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Cold vs. Flu: How to tell the difference

by User Not Found | January 11, 2019, 11:06 AM

On the evening of Sunday, December 2, 13-year-old Ben started experiencing cold-like symptoms: cough, sore throat and congestion. The symptoms continued over the next 48 hours.

On Tuesday, Ben felt well enough to attend school and even went to basketball practice that afternoon. But by Wednesday, Ben began complaining that it hurt to breathe and began running a fever of 103 degrees. His father took him to a local urgent care and the physician recommended cough syrup, a fever reducer, fluid and rest. His father was instructed that if his symptoms worsened to make an appointment to see his pediatrician.

The following day, his breathing became more labored and he began spitting up blood. He was taken to the pediatrician who immediately transported Ben by ambulance to the hospital. At the hospital, Ben was diagnosed with influenza. He was admitted to the Intensive Care Unit in critical condition, immediately intubated and put in a medically-induced coma. Over the next several days it was touch and go. His condition would improve and then take a turn for the worse. After a week, Ben’s lungs began to improve and his blood pressure stabilized. He came out of his coma after 12 days and he entered rehab four days later to begin his journey of recuperation.

Severe flu outcomes, such as Ben’s story, are a somber reminder of how serious the flu can be, even for healthy people. The Centers for Disease Control defines influenza (flu) as a contagious respiratory illness caused by the influenza viruses. It can cause mild to severe illness and is spread to others up to six feet away. Research shows that the flu viruses spread mainly by droplets made when people with flu cough, sneeze or talk. These droplets can land in the mouths or noses of people who are nearby or be inhaled into the lungs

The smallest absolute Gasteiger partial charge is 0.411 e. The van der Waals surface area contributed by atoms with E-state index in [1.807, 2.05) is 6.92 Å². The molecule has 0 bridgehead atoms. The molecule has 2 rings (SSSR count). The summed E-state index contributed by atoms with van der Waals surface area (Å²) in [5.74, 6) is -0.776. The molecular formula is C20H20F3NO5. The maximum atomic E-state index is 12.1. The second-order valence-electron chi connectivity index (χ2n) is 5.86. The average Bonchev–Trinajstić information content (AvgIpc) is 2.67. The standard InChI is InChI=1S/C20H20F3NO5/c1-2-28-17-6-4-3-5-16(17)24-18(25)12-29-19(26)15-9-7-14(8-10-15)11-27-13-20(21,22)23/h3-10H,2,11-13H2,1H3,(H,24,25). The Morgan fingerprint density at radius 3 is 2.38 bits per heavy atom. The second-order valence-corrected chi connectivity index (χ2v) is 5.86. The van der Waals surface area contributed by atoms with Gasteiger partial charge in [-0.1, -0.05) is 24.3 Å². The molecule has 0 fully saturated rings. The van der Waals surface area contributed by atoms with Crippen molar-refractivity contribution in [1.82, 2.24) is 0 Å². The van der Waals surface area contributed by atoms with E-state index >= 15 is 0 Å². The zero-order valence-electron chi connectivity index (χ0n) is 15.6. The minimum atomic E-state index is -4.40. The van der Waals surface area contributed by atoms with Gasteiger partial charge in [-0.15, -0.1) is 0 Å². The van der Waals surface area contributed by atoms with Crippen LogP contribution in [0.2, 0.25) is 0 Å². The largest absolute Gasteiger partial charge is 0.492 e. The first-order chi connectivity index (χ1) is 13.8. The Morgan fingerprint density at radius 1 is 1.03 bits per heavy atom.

Less commonly, a person may also get flu by touching a surface or object that has flu virus on it. People are highly contagious in the first three to four days after their illness begins, although it may be possible to infect others beginning one day before symptoms develop and up to five to seven days after becoming sick.

Flu vaccination protects against flu illness and reduces the risk of flu complications, including flu-associated hospitalization, admissions to the intensive care unit, and even death in children. Differentiating between a cold and the flu can be helpful, as many of the symptoms can be similar. This table below from the CDC lists some of these differentiators.


Colds usually improve on their own within seven to ten days. However, it’s important to know when to see a doctor (see the image below).   


You can stay healthier this season by washing your hands, avoiding close contact with anyone with a cold and protecting your immune system by getting enough sleep, exercising, eating a balanced diet and managing stress. The YMCA of the Pikes Peak Region offers many classes that help to improve your body’s ability to stay healthy!

This article was written by Chief Medical Officer Gloria Winters.

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